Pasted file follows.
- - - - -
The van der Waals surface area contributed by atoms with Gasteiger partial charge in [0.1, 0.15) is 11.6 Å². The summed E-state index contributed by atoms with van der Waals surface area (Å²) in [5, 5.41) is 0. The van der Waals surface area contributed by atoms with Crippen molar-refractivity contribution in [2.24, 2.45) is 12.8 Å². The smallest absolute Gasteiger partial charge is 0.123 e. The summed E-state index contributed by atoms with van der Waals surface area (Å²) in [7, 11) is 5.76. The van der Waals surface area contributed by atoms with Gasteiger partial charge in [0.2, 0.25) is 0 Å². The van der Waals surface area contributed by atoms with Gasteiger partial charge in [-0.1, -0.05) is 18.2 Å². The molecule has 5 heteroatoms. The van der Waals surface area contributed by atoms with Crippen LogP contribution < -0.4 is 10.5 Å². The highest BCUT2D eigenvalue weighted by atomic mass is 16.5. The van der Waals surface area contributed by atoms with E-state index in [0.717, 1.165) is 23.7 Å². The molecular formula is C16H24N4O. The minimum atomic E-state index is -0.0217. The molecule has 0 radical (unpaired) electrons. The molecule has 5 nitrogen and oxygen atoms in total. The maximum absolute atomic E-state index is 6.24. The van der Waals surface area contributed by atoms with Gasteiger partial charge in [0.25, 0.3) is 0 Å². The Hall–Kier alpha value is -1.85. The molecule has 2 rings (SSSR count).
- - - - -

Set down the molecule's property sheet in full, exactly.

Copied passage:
The van der Waals surface area contributed by atoms with Gasteiger partial charge in [0.1, 0.15) is 11.6 Å². The summed E-state index contributed by atoms with van der Waals surface area (Å²) in [5, 5.41) is 0. The van der Waals surface area contributed by atoms with Crippen molar-refractivity contribution in [2.24, 2.45) is 12.8 Å². The smallest absolute Gasteiger partial charge is 0.123 e. The summed E-state index contributed by atoms with van der Waals surface area (Å²) in [7, 11) is 5.76. The van der Waals surface area contributed by atoms with Gasteiger partial charge in [0.2, 0.25) is 0 Å². The van der Waals surface area contributed by atoms with Gasteiger partial charge in [-0.1, -0.05) is 18.2 Å². The molecule has 5 heteroatoms. The van der Waals surface area contributed by atoms with Crippen LogP contribution < -0.4 is 10.5 Å². The highest BCUT2D eigenvalue weighted by atomic mass is 16.5. The van der Waals surface area contributed by atoms with E-state index in [0.717, 1.165) is 23.7 Å². The molecular formula is C16H24N4O. The minimum atomic E-state index is -0.0217. The molecule has 0 radical (unpaired) electrons. The molecule has 5 nitrogen and oxygen atoms in total. The maximum absolute atomic E-state index is 6.24. The van der Waals surface area contributed by atoms with Gasteiger partial charge in [0.25, 0.3) is 0 Å². The Hall–Kier alpha value is -1.85. The molecule has 2 rings (SSSR count).